Europe's OPENQKD uses ADVA for quantum key distribution

The OPENQKD project, whose mission is to create and trial a secure communication network across Europe based on quantum key distribution (QKD), will leverage ADVA's FSP 3000 and FSP 150 platforms.

ADVA will provide optical and Ethernet encryptors as well as open line systems for multiple testbed locations.

OPENQKD, which is funded by the European Commission, seeks to accelerate the commercial adoption of QKD technology and to promote interoperability through an ecosystem of 38 partners, including academic institutions, network operators, and manufacturers of network and QKD equipment.

“By bringing our technology and expertise to the OPENQKD project, we’re helping to address vital security issues in critical communications. Whether in telecoms or government networks, quantum hacking puts the long-term security of sensitive data at risk,” said Helmut Grießer, director, advanced technology, ADVA. “Our ConnectGuard™ encryption technology has earned a strong reputation for protecting service provider and enterprise networks while ensuring highest capacity, lowest latency and maximum scale. In OPENQKD, we’ll demonstrate in practical use cases how our ConnectGuard™ technology can be augmented with QKD to make encrypted communication resistant against quantum computer attacks.”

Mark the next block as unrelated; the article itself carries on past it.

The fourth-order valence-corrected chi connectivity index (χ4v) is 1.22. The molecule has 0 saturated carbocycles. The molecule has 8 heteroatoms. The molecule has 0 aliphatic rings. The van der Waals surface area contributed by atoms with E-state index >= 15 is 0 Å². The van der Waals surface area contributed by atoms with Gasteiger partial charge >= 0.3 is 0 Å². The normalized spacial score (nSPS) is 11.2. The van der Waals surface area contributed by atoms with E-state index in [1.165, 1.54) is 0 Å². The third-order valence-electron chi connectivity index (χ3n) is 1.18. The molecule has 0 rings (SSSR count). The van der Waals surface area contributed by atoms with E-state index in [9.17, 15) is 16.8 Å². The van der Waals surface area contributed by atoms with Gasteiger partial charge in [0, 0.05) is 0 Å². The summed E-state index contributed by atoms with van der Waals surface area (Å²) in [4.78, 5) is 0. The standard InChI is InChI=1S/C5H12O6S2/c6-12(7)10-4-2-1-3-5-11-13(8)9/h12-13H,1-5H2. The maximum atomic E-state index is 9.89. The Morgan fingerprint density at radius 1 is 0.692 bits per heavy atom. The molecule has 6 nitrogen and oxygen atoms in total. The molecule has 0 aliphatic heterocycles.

https://www.adva.com/en/newsroom/press-releases/20200128-adva-to-play-key-role-in-openqkd-project

Quantum Network Link goes live in UK

The world’s first commercial-grade quantum test network link is now operational between the BT Labs in Suffolk and the Cambridge node of the UK’s new Quantum Network, which is being built by the Quantum Communications Hub, a collaboration between research and industry, supported by the UK’s National Quantum Technologies Programme. The new connection stretches from BT’s Adastral Park research campus near Ipswich in the East of England, to Cambridge. The wider UKQN network then extends onward over the National Dark Fibre Infrastructure Service to Bristol in the South-West.

The link uses over 125km of standard BT optical fibre between Cambridge and Adastral Park, with BT Exchanges acting as ‘trusted nodes’ along the route. The link will carry both quantum and non-quantum traffic; the QKD technique shares data encryption keys via an ultra-secure quantum channel over the same fibre that carries the encrypted data itself.

ADVA confirmed that its FSP 3000 is playing a key role in the new UKQNtel transport network secured by quantum key distribution (QKD). As part of an initiative led by QComm Hub, and with partners BT, ID Quantique and the universities of Cambridge and York, ADVA has constructed a QKD link capable of carrying classical and quantum channels on the same standard, installed fiber.

Monday, March 30, 2020

NTT develops quantum light source for optical quantum computer chip

Researchers at NTT have developed a wide-band, high-performance quantum light source (squeezed light source) that could be used for optical quantum computer chips operating at room temperature.

The breakthrough finds that squeezed light has compressed quantum noise that can be used to create quantum entanglement. The light source can output continuous-wave wide-bandwidth high-level squeezed light. The light source can also increase the clock frequency of the quantum computer itself, setting a course for high-speed quantum computation.